First you have to understand the various Medicare plans (Parts A, B, C, and D), and then choose the right one among them. Part A (hospitals) enrollment is automatic and free for most people. But making the choice between Part B (medical care from doctors, etc.) or C (Medical Advantage) is more complex. Part B generally gives you more hospitals and doctors to choose from, but at a higher cost. Part C offers lower costs and deductibles but more limited choices. For a retired snowbird the choice might be easy – the Part C network choices are probably not available in both your winter and summer locations, so you have to go with Part B. For others it is a decision that will require some thought.
If you are choosing a Medigap policy, which will help you reduce your out of pocket costs, you need to pick the right one. For example some plans might make you pay extra for certain pre-existing conditions, while others do not. It is important to compare different plans against your situation.
3. Missing the deadline signup for Medicare after leaving your job.
As we mentioned you do not have to sign up for Medicare if you are actively working at age 65. But when you leave that job, you have 8 months to do so. Penalties will apply if you do not.
4. Not reviewing your plan choice every year during the open enrollment periods.
Every year you need to review your situation against your coverage. And the time to do that is during the open enrollment period, which starts on October 15 and runs through December 7. For example, is Part C still a good choice for your situation, or is Part B better? Maybe you have moved and the doctor network that covers you is not nearby. Perhaps the cost factor between B and C plans has narrowed. Maybe you can get a lot better deal on your Medigap insurance, or you need to step up coverage because of your changed medical situation. Failure to review your situation could mean that you don’t have the access or the coverage that you need. See our article on “Open Enrollment“.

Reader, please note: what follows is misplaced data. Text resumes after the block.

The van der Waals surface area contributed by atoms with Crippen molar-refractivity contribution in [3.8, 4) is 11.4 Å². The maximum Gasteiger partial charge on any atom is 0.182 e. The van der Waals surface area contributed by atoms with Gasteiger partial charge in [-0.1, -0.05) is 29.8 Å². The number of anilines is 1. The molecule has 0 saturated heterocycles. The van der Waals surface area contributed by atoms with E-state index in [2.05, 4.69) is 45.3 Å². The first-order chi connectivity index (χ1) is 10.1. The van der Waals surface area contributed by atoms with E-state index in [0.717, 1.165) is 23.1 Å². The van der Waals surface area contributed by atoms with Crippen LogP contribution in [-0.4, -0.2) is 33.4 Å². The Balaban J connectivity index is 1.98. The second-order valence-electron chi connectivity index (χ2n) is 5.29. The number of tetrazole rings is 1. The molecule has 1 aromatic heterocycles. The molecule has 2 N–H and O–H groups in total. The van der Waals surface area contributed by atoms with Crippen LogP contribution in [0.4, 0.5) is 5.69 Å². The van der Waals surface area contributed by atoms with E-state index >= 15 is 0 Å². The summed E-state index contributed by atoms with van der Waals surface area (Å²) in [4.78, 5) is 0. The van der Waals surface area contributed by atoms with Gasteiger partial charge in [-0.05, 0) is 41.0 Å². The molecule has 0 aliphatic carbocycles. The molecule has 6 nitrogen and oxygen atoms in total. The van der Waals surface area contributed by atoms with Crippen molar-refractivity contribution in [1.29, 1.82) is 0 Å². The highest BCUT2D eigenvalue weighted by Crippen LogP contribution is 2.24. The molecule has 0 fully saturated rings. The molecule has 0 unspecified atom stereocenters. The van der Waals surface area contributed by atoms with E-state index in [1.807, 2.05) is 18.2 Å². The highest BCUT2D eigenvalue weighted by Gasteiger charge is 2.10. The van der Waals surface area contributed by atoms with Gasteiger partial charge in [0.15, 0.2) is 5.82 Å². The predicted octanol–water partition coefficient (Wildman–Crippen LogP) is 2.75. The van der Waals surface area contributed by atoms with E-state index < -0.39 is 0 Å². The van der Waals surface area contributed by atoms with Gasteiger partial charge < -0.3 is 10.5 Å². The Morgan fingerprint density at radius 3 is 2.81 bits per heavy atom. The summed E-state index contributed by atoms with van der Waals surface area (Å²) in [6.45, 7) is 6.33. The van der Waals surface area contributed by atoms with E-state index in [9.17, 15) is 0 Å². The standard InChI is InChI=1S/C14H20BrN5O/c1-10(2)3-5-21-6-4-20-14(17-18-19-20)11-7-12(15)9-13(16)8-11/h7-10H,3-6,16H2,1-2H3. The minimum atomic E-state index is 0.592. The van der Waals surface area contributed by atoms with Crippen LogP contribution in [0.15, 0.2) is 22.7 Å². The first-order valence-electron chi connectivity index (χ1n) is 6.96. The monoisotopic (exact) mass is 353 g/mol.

5. Not reviewing Part D every year.
Part D plans (prescription drug coverage), also offered by private insurance companies, can be be very volatile. Prices and availabilities are largely driven by what drugs you take, or what you might need in the future. The experts caution against putting your Part D plan on autopilot, because if you do you might find yourself paying a lot for drugs you don’t take any longer, or not covered for some you do need.
Medicare videos – a great resource:
We recommend you invest 5 minutes to watch this informative video with Medicare trainer Andy Tartella “The ABCD’s of Medicare.” It is part of a series produced by the Centers for Medicare and Medicaid Services (CMS), an agency of the U.S. Department of Health and Human Services. Another good video is one produced by Kiplingers, “5 Common Medicare Mistakes“. Lastly, this article from the Squaredaway blog has even more Medicare videos worth watching. Spend a few minutes, you’ll be an expert!
Medicare is a great plan and a comfort to millions of Americans over 65. But if you don’t insure you get enrolled on time, or take it for granted down the road, you could jeopardize that piece of mind.
For further reading
FAQ feature at Medicare.gov
So You’re Turning 65: Your Medicare 101 Guide
Topretirements Survey Report: We Like Medicare, Please Keep it Working!“, reports on the results of our recent member survey on Medicare.
What to Do About Health Insurance If You Retire Before Age 65“.